You can’t treat a problem without first knowing how big the problem is. So state health officials are to be commended for their urgency in dealing with the emerging threat to Long Island’s drinking water posed by the probable carcinogen 1,4-dioxane.
By forming a drinking-water council whose first task is to recommend safe levels of the chemical, the state is stepping into a vacuum: The federal government has yet to adopt a drinking-water standard for 1,4-dioxane, which has been found by nearly three-quarters of Long Island water suppliers, more than 10 times the national rate.
Now state officials must maintain their momentum. The sooner they set a standard — year’s end seems a reasonable goal — the sooner water providers can devise treatment. And the sooner the council can address other chemicals also lacking federal standards — like perfluorooctanoic acid, or PFOA, a man-made compound once used in fire suppression and linked to developmental effects on fetuses and cancer. PFOA has been found in enough private wells and monitoring wells in Yaphank and at concentrations high enough that the Suffolk County fire academy in that community is now a state Superfund site.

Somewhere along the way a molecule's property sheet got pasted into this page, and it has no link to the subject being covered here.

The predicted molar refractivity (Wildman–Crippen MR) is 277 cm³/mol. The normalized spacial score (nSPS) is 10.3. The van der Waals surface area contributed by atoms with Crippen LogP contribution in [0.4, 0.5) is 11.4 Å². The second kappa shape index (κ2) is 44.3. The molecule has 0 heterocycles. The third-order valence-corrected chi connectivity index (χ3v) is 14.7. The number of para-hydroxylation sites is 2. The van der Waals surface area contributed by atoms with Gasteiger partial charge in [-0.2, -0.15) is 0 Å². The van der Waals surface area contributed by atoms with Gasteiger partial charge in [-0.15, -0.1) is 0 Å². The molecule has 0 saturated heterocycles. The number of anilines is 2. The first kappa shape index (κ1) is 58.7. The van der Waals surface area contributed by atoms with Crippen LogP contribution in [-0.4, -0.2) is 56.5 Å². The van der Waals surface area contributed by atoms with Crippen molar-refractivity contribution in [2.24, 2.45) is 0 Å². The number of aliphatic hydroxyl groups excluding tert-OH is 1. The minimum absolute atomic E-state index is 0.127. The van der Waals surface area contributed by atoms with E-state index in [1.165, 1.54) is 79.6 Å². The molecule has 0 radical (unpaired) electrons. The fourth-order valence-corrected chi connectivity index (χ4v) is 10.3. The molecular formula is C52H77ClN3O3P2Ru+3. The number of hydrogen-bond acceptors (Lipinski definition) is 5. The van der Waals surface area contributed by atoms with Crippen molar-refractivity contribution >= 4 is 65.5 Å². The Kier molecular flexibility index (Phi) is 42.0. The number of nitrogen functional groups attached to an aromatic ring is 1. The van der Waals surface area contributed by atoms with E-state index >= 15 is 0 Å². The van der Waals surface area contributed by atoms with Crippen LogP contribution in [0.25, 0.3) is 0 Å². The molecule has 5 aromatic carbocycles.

Next up for state officials: More clarity about the $2.5 billion for water quality in the new state budget. How much is available for treatment of 1,4-dioxane, PFOA and the like, and how to apply for it?
These steps are promising. But follow-through is essential.